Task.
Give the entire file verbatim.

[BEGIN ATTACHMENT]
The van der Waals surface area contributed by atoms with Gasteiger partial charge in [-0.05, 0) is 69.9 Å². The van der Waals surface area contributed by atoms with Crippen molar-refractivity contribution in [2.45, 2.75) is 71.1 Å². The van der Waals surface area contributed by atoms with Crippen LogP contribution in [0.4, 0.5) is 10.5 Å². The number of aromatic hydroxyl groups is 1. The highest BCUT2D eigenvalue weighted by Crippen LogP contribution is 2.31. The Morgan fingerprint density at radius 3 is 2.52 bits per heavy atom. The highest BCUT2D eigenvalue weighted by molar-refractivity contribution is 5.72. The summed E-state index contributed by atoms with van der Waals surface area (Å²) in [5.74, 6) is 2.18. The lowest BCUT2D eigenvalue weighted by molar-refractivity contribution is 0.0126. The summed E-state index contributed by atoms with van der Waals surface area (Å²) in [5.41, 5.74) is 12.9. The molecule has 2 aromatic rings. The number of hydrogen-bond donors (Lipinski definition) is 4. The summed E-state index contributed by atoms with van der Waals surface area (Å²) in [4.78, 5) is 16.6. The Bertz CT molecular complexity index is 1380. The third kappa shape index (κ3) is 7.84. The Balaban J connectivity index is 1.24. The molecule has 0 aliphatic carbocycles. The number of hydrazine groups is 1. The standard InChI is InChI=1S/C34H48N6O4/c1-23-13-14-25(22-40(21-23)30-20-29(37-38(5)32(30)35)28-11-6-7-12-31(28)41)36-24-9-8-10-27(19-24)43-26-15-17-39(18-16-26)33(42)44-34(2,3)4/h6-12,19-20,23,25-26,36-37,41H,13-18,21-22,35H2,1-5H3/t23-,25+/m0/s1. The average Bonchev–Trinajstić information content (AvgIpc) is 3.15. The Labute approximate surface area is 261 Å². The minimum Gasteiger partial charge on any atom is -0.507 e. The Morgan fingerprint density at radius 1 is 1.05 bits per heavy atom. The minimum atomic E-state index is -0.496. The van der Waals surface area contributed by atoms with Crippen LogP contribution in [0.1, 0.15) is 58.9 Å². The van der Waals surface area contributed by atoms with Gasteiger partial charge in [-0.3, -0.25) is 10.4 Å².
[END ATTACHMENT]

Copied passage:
The van der Waals surface area contributed by atoms with Gasteiger partial charge in [-0.05, 0) is 69.9 Å². The van der Waals surface area contributed by atoms with Crippen molar-refractivity contribution in [2.45, 2.75) is 71.1 Å². The van der Waals surface area contributed by atoms with Crippen LogP contribution in [0.4, 0.5) is 10.5 Å². The number of aromatic hydroxyl groups is 1. The highest BCUT2D eigenvalue weighted by Crippen LogP contribution is 2.31. The Morgan fingerprint density at radius 3 is 2.52 bits per heavy atom. The highest BCUT2D eigenvalue weighted by molar-refractivity contribution is 5.72. The summed E-state index contributed by atoms with van der Waals surface area (Å²) in [5.74, 6) is 2.18. The lowest BCUT2D eigenvalue weighted by molar-refractivity contribution is 0.0126. The summed E-state index contributed by atoms with van der Waals surface area (Å²) in [5.41, 5.74) is 12.9. The molecule has 2 aromatic rings. The number of hydrogen-bond donors (Lipinski definition) is 4. The summed E-state index contributed by atoms with van der Waals surface area (Å²) in [4.78, 5) is 16.6. The Bertz CT molecular complexity index is 1380. The third kappa shape index (κ3) is 7.84. The Balaban J connectivity index is 1.24. The molecule has 0 aliphatic carbocycles. The number of hydrazine groups is 1. The standard InChI is InChI=1S/C34H48N6O4/c1-23-13-14-25(22-40(21-23)30-20-29(37-38(5)32(30)35)28-11-6-7-12-31(28)41)36-24-9-8-10-27(19-24)43-26-15-17-39(18-16-26)33(42)44-34(2,3)4/h6-12,19-20,23,25-26,36-37,41H,13-18,21-22,35H2,1-5H3/t23-,25+/m0/s1. The average Bonchev–Trinajstić information content (AvgIpc) is 3.15. The Labute approximate surface area is 261 Å². The minimum Gasteiger partial charge on any atom is -0.507 e. The Morgan fingerprint density at radius 1 is 1.05 bits per heavy atom. The minimum atomic E-state index is -0.496. The van der Waals surface area contributed by atoms with Crippen LogP contribution in [0.1, 0.15) is 58.9 Å². The van der Waals surface area contributed by atoms with Gasteiger partial charge in [-0.3, -0.25) is 10.4 Å².